Chapters 229, 233

Chapter 229 opens with Christopher explaining a dream he sometimes has as a daydream and sometimes has at night. He says that in the dream nearly everyone on the earth is dead because they have caught something like a computer virus. People catch it because of the meaning of something an infected person says and the meaning of what they do with their faces when they say it.   People with the virus just sit on the sofa and do nothing and eventually die, though in some versions of the dream they crash their cars or walk into the sea and drown.

And eventually the people left in the world are the people like Christopher, who don’t look at other people’s faces, and don’t know what basic emoticons mean. In this dream, Christopher would have his dream life. No one would talk to him or touch him or ask him a question. He wouldn’t have to go anywhere, and he could eat just what he wanted to and do what he wanted to (like play computer games or rub a coin over the ripple shapes on the surface of the radiator).

He could go into other people’s houses and play detective, go into shops and take things he wanted, like pink biscuits or Mango Smoothies or computer games or books or videos.

He could drive a car to the beach, driving into the sea and enjoying the water coming up over his shoes with a musical rhythm. He would put on dry clothes, make himself a favorite drink, watch a video about the solar system, play computer games, and go to bed.

The dream is finished and he is happy.


I think Christopher’s dream gives us insight into his perception of his condition/autism. In his dream, people catch a virus as a result of the meaning of something an infected person says and their facial expressions as they say it! It must seem very odd to Christopher that people can interpret a variety of meanings across situations, and can express and interpret information through facial expressions. It is so much more normal to him to be like he is, and so, the only people left in the world are indeed like him.

I thought it was interesting that he alluded to not knowing what those basic emoticons meant! He thought he would be happier not looking at other people’s faces (where such a wealth of information is located), not touching others (where we derive such basic human satisfaction), and not talking with other or being asked questions (our basic ideas of human interaction). He talked about enjoying some sensory experiences like driving, eating, walking on the beach, feeling the water, enjoying its rhythm in the sea, drinking, and playing computer games. Those are things that give him joy. And he also derives joy from getting to do whatever he wants to do. In that he is like everyone else. We all usually think we derive joy from doing what pleases us.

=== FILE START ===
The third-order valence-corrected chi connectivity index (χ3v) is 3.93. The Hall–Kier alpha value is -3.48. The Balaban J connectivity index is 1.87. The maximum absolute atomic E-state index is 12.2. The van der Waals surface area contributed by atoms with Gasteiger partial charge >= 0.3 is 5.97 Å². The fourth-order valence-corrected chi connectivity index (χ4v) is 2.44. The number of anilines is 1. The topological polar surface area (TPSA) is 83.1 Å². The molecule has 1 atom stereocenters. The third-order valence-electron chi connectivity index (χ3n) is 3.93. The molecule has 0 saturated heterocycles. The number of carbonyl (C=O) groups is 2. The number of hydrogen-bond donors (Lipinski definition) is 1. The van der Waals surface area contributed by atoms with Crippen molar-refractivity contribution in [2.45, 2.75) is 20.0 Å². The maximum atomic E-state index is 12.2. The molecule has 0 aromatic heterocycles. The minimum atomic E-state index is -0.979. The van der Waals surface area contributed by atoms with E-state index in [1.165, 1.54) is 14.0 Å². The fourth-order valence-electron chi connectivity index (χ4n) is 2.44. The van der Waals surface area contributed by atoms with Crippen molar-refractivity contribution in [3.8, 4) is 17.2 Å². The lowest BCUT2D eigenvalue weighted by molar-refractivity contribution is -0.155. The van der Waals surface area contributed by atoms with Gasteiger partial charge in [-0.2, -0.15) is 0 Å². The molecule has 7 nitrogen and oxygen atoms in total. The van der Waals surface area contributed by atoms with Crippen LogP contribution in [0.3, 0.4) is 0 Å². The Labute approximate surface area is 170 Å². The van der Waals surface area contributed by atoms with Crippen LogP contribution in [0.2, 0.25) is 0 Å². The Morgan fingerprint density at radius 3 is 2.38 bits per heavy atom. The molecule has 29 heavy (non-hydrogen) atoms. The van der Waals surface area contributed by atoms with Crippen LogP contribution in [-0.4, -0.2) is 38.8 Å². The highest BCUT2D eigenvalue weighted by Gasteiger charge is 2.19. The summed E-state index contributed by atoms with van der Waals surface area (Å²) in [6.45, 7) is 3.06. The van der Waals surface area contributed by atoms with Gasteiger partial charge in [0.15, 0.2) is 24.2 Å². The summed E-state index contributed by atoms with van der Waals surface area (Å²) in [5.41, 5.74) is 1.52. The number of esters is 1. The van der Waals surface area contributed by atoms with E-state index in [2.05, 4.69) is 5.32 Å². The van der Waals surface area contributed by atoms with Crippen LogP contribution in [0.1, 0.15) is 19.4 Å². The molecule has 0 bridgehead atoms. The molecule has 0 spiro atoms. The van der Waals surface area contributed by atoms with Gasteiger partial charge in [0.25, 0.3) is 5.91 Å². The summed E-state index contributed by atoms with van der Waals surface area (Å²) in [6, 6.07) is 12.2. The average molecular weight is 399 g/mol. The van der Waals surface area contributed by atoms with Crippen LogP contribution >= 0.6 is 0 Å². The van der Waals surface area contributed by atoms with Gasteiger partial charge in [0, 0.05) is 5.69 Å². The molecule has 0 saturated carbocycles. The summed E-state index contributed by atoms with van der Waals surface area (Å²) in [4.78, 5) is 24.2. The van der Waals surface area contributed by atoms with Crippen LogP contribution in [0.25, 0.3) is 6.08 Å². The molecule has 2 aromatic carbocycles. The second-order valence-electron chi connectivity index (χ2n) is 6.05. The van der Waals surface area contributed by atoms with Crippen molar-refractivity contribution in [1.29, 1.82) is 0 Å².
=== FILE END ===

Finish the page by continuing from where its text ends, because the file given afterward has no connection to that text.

The next morning the reality of having Christopher back in her life sinks in. “Mother” has to call in to receive “compassionate leave” so that she can stay home with him. After a run to the store to get some essentials, Christopher ends up laying down on the floor and screaming, and the two had to go home in a taxi. Back at home, he tells his mom that he HAS to go back to Swindon to take his maths A level. He doesn’t want to see his father there, but he HAS to take the tests. Later that evening he felt afraid of Mr Shears, so he walked outside and down the street. Lost in his own world exploring the area at night, he heard his mother’s frustrated, worried voice running down the road after him.

So they settle into a better flow, wherein Christopher stays in the house during the day if his mom has to go out. She has lost her temporary job, Christopher’s dad is threatening to take her to court, and Christopher continues to insist that he must get back to Swindon to take his maths A level. After Mother tells Christopher that she has called the headmistress in Swindon and told them he would take his tests next year, he screams. The pain in his chest hurt so much it was hard to breathe.

Mother and Mr Shears argued, and Christopher listened to white noise on his radio with the volume up high. It seemed to hurt so much that it masked the other hurts that filled him. After Mr Shears left for work the following day, Mother packed up his car and the two drove to Swindon. With Father at work, Christopher went up to his room and played Minesweeper. When Father returned there was a lot of arguing that Christopher blocked out by banging bongo drums. His chest hurt again and he was tired.